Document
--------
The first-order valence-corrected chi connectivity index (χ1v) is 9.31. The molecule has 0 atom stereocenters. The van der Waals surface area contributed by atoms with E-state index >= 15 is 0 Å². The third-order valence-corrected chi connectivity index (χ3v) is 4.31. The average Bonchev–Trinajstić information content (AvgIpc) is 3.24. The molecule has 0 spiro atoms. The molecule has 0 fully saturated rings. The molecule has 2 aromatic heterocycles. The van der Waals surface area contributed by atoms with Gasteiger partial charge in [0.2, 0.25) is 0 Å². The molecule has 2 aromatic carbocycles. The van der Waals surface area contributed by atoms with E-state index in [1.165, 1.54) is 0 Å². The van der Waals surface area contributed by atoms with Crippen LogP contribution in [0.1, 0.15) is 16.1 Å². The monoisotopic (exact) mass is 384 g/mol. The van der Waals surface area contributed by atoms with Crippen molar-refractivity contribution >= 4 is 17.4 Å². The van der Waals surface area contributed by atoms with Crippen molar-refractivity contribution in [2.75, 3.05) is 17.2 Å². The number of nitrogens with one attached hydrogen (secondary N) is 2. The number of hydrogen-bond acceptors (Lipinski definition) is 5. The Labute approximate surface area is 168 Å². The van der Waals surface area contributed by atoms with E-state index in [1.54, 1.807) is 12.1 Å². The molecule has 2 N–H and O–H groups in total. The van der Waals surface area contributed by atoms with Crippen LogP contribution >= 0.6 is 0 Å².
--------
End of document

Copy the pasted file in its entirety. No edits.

The first-order valence-corrected chi connectivity index (χ1v) is 9.31. The molecule has 0 atom stereocenters. The van der Waals surface area contributed by atoms with E-state index >= 15 is 0 Å². The third-order valence-corrected chi connectivity index (χ3v) is 4.31. The average Bonchev–Trinajstić information content (AvgIpc) is 3.24. The molecule has 0 spiro atoms. The molecule has 0 fully saturated rings. The molecule has 2 aromatic heterocycles. The van der Waals surface area contributed by atoms with Gasteiger partial charge in [0.2, 0.25) is 0 Å². The molecule has 2 aromatic carbocycles. The van der Waals surface area contributed by atoms with E-state index in [1.165, 1.54) is 0 Å². The van der Waals surface area contributed by atoms with Crippen LogP contribution in [0.1, 0.15) is 16.1 Å². The monoisotopic (exact) mass is 384 g/mol. The van der Waals surface area contributed by atoms with Crippen molar-refractivity contribution >= 4 is 17.4 Å². The van der Waals surface area contributed by atoms with Crippen molar-refractivity contribution in [2.75, 3.05) is 17.2 Å². The number of nitrogens with one attached hydrogen (secondary N) is 2. The number of hydrogen-bond acceptors (Lipinski definition) is 5. The Labute approximate surface area is 168 Å². The van der Waals surface area contributed by atoms with E-state index in [1.54, 1.807) is 12.1 Å². The molecule has 2 N–H and O–H groups in total. The van der Waals surface area contributed by atoms with Crippen LogP contribution >= 0.6 is 0 Å².